Well, in the minds of these modern trolls, the church has been replaced with a religion of hyper-aggressive multiculturalism, and bigotry is the only sin. So the Milos of the world do the metal album cover version of bigotry -- cartoonish, loud, intentionally abrasive. They see us as the stuffy, pearl-clutching church ladies pretending to be better than them. Pretending our shit doesn't stink. They'll show us!
It's a power play. The louder you denounce, the further they push the envelope. The harsher their punishments, the more street cred they get -- I remember a stretch where I wouldn't buy an album unless it had this on it:
Your reaction is all that matters, because they caused the reaction, and that means they matter. Lots of them only voted for Trump because he was the one who would upset you the most. And if some minorities and trans people get thrown under the bus along the way, so what? Standing up for those people is so boring.
Stomping on them creates excitement, it gets people goin'. And anything is better than the boredom.
Understand The "Firehose Of Falsehoods"
All of this brings us to the "Firehose of Falsehoods" propaganda model. This is a technique allegedly used effectively by Vladimir Putin's Russia, taking advantage of the internet and social media to overwhelm the populace with a machine gun spray of false news, inflammatory accusations, and conspiracy theories. It doesn't matter if the information conflicts, it doesn't matter if any of it is backed by reliable sources -- sheer volume is all it takes, because the average person has a limited capacity to sift through it.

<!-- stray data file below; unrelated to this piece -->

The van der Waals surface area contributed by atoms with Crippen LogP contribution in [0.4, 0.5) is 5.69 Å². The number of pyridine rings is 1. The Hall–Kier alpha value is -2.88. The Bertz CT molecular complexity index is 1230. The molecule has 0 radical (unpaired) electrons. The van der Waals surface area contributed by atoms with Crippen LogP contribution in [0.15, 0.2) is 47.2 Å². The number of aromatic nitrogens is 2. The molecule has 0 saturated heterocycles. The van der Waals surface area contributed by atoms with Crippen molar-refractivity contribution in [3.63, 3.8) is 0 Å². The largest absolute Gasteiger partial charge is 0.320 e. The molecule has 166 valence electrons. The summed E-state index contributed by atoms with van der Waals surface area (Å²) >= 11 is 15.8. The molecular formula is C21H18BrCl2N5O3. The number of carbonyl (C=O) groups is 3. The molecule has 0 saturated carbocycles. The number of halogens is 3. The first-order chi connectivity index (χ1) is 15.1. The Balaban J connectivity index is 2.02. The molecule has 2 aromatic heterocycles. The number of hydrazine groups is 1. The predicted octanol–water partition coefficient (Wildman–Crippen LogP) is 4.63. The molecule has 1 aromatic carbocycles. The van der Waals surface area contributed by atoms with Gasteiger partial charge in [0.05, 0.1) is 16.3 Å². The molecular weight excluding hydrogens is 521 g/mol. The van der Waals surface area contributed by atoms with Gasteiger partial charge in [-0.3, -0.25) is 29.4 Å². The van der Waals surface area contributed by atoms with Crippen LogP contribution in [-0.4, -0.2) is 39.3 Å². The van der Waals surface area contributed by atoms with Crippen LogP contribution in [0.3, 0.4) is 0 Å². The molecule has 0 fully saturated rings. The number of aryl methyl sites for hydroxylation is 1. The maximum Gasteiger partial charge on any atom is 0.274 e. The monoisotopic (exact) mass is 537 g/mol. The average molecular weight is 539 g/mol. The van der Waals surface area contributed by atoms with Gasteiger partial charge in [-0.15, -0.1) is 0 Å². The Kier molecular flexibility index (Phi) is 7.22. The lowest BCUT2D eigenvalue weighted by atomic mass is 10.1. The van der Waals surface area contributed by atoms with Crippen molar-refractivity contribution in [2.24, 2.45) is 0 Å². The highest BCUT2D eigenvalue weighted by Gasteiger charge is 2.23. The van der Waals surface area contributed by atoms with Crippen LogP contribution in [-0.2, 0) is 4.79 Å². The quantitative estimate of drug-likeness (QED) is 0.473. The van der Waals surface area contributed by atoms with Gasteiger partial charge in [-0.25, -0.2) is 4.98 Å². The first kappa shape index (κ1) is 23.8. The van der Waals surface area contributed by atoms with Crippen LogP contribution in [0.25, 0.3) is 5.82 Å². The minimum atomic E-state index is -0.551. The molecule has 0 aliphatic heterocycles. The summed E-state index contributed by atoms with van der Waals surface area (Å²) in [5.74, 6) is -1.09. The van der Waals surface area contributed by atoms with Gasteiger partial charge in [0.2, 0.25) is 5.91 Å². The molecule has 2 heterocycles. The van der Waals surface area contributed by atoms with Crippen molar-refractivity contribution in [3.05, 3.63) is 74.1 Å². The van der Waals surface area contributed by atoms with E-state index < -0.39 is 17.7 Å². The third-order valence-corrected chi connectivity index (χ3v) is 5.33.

Your brain is an organ, a physical mass of jelly that burns calories for energy. It can be overworked the same way that an athlete's muscles or your drunk uncle's liver can. Already, 90 percent or so of that energy is burned worrying about your sex life, job, bills, family, friends, pets, diet, leaky bathroom faucet, favorite sports team, and the fact that you still don't know who PewDiePie is and you're now afraid to ask.
"Is it a Pokemon?"
The "firehose" model recognizes that at some point, most people will give up.